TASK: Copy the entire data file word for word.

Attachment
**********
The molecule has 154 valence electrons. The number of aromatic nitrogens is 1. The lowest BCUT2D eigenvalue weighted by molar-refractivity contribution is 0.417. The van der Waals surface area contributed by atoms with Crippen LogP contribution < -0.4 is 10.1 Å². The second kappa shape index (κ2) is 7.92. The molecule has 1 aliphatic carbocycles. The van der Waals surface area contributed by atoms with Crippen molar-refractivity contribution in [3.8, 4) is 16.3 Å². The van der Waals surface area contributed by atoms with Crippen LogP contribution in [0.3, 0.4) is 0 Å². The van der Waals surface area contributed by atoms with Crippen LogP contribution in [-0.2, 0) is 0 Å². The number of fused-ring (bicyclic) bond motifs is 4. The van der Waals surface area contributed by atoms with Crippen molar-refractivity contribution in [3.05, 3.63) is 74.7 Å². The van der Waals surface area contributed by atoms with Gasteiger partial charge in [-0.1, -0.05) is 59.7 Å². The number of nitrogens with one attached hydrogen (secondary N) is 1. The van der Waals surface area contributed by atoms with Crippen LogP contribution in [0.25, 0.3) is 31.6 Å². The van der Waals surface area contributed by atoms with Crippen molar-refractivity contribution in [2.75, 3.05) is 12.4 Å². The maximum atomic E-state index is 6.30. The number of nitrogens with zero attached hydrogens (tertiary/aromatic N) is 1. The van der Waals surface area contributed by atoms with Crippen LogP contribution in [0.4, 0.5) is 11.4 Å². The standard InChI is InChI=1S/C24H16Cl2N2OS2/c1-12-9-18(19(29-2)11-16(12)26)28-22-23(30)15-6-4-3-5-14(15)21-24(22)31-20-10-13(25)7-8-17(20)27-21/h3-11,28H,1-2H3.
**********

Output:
The molecule has 154 valence electrons. The number of aromatic nitrogens is 1. The lowest BCUT2D eigenvalue weighted by molar-refractivity contribution is 0.417. The van der Waals surface area contributed by atoms with Crippen LogP contribution < -0.4 is 10.1 Å². The second kappa shape index (κ2) is 7.92. The molecule has 1 aliphatic carbocycles. The van der Waals surface area contributed by atoms with Crippen molar-refractivity contribution in [3.8, 4) is 16.3 Å². The van der Waals surface area contributed by atoms with Crippen LogP contribution in [0.3, 0.4) is 0 Å². The van der Waals surface area contributed by atoms with Crippen LogP contribution in [-0.2, 0) is 0 Å². The number of fused-ring (bicyclic) bond motifs is 4. The van der Waals surface area contributed by atoms with Crippen molar-refractivity contribution in [3.05, 3.63) is 74.7 Å². The van der Waals surface area contributed by atoms with Gasteiger partial charge in [-0.1, -0.05) is 59.7 Å². The number of nitrogens with one attached hydrogen (secondary N) is 1. The van der Waals surface area contributed by atoms with Crippen LogP contribution in [0.25, 0.3) is 31.6 Å². The van der Waals surface area contributed by atoms with Crippen molar-refractivity contribution in [2.75, 3.05) is 12.4 Å². The maximum atomic E-state index is 6.30. The number of nitrogens with zero attached hydrogens (tertiary/aromatic N) is 1. The van der Waals surface area contributed by atoms with Crippen LogP contribution in [0.4, 0.5) is 11.4 Å². The standard InChI is InChI=1S/C24H16Cl2N2OS2/c1-12-9-18(19(29-2)11-16(12)26)28-22-23(30)15-6-4-3-5-14(15)21-24(22)31-20-10-13(25)7-8-17(20)27-21/h3-11,28H,1-2H3.